Packing for this short trip was one of the most hectic things so far in my (basically) 2 months of being here. I have only one month left here in the Motherland, and I have so much more to report. This has seriously been one of the most gratifying experiences I’ve ever had in my life. To say that it was a learning experience is such an understatement. It has been a period of growth in all realms for me, spiritually, mentally, emotionally, etc. I can’t wait to reflect on my last day here. Of course, I will have a lengthy post on everything I am feeling and thinking and experiencing. Until then, I hope my last month here is just as exciting and fulfilling. We will be travelling for a majority of the last month, so I will try and blog and post pictures as much as I can in between.

Here’s to life y’all!

open door policy

Kind of going along with my last post about India being a very personal state, everyone here always leaves their front door wide open throughout the day. As soon as you wake up, you go and unlock the door, and just leave the screen kind of closed, but basically wide open. People come and go as they please. The only time a doorbell is really needed, is at night when you’ve closed up shop to go and get ready for bed. I wonder what creates this strong feeling of trust amongst communities. It’s not as if there is zero crime in India, because there definitely is. Is that feeling of trust an inherent quality or an acquired one, and what is stopping us in America from trusting one another? There is an obvious element of fear in play here. As people we’re afraid of so many things: snakes, bugs, heights, etc. But isn’t a bit silly to be afraid of members of our own species? Lions aren’t afraid of other lions. To top it off, we are supposed to be rational animals, and that rationality should tell us to not be afraid of members of our own group, population, community. Rather, we should live in harmony with them.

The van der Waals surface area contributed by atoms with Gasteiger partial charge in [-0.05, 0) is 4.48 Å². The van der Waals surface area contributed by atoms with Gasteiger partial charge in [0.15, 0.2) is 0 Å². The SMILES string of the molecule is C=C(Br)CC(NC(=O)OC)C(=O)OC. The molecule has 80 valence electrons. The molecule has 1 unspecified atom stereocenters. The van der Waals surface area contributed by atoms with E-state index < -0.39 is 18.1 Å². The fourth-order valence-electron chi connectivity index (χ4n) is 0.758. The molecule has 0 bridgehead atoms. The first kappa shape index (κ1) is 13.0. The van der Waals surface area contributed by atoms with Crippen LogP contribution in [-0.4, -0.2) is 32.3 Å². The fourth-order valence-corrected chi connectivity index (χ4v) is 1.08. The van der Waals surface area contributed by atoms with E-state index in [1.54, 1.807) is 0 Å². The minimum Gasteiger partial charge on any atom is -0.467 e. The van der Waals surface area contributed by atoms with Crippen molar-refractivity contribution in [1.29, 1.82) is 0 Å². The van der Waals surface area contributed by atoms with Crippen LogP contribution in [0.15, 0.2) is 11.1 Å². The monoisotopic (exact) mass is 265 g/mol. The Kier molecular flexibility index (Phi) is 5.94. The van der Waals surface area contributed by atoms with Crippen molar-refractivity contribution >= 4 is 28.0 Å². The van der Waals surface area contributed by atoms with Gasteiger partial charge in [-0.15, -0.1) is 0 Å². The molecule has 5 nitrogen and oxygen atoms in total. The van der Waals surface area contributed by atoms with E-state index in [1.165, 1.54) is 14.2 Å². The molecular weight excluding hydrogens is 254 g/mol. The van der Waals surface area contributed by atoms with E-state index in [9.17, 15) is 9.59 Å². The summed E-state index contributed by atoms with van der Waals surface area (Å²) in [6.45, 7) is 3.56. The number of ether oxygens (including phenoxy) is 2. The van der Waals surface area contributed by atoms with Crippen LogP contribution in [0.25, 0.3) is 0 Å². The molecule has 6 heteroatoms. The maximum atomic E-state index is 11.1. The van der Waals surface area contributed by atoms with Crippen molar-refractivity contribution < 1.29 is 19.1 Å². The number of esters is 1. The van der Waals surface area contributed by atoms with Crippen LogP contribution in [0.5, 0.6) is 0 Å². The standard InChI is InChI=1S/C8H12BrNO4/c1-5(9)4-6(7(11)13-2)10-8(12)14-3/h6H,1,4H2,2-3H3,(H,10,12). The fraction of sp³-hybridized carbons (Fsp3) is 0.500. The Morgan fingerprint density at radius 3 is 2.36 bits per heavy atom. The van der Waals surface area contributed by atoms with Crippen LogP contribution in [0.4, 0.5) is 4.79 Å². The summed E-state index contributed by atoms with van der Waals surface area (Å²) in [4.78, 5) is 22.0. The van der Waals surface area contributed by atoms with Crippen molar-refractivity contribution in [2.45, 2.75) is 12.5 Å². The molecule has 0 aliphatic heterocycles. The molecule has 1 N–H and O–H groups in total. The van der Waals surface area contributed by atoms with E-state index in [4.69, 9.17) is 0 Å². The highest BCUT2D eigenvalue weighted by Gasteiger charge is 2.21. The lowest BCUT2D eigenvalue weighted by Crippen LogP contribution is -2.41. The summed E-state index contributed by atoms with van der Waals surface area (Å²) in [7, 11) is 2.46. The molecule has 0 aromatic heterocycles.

In my yoga session today, we were working on flexibility motions. One movement involved reaching your arms wide open and raising them above your head and slowly bringing your hands into prayer hands. But the concept behind it is that we’re inviting all the positive energy of the elements and our environment into our being and into our soul. This is a pretty neat idea huh? We’re so quick to close ourselves off from the rest of the world, weary of what others can do to us, but why aren’t we open to others bringing positivity in our lives? This is something I am learning more and more every day. There is so much out there that I haven’t been exposed to. But why am I so reluctant to open myself to the vast amount of knowledge, culture, people, or whatever else that is out there? And again, I am brought to the fact that I’m afraid of change, and not only change, but afraid of where all these things can take me in life, and maybe just maybe I might like it. This is scary.

I think we can learn a lot about this from water. My aunt and uncle took me to the river front of the Sabarmati River here in Ahmadabad (there are pictures below). But the nature of water (haha, no pun intended hahaha), is such that it takes in anything that comes its way. It will eventually flush out whatever is not good for it, and retain things that are good (i.e. heat from the sun…positive energy…see where I’m going with this?). If you look at great rivers or oceans, they go on forever. It’s hard for us to see the end. The vastness is just one big wave (ha, I’m really on a roll today) inviting whoever and whatever is willing to take that first step in. But are you going to just wade in the pools by shore, or are you going to swim as far as you can go?

We should do the same with our lives, inviting in as many good things as we can into our lives. We need to create a reservoir of good energy that we can reach into whenever something negative comes our way, because in the end, good always outweighs bad.

Today, read a good quote, poem, do a good deed, tell your best friends something positive about them, tell yourself something positive about you.

Mosquito Bite Count: 3 | Serious Craving: a good American sandwich with provolone and Swiss cheese.

Boat ride on the Sabarmati River

Sabarmati River

Sabarmati River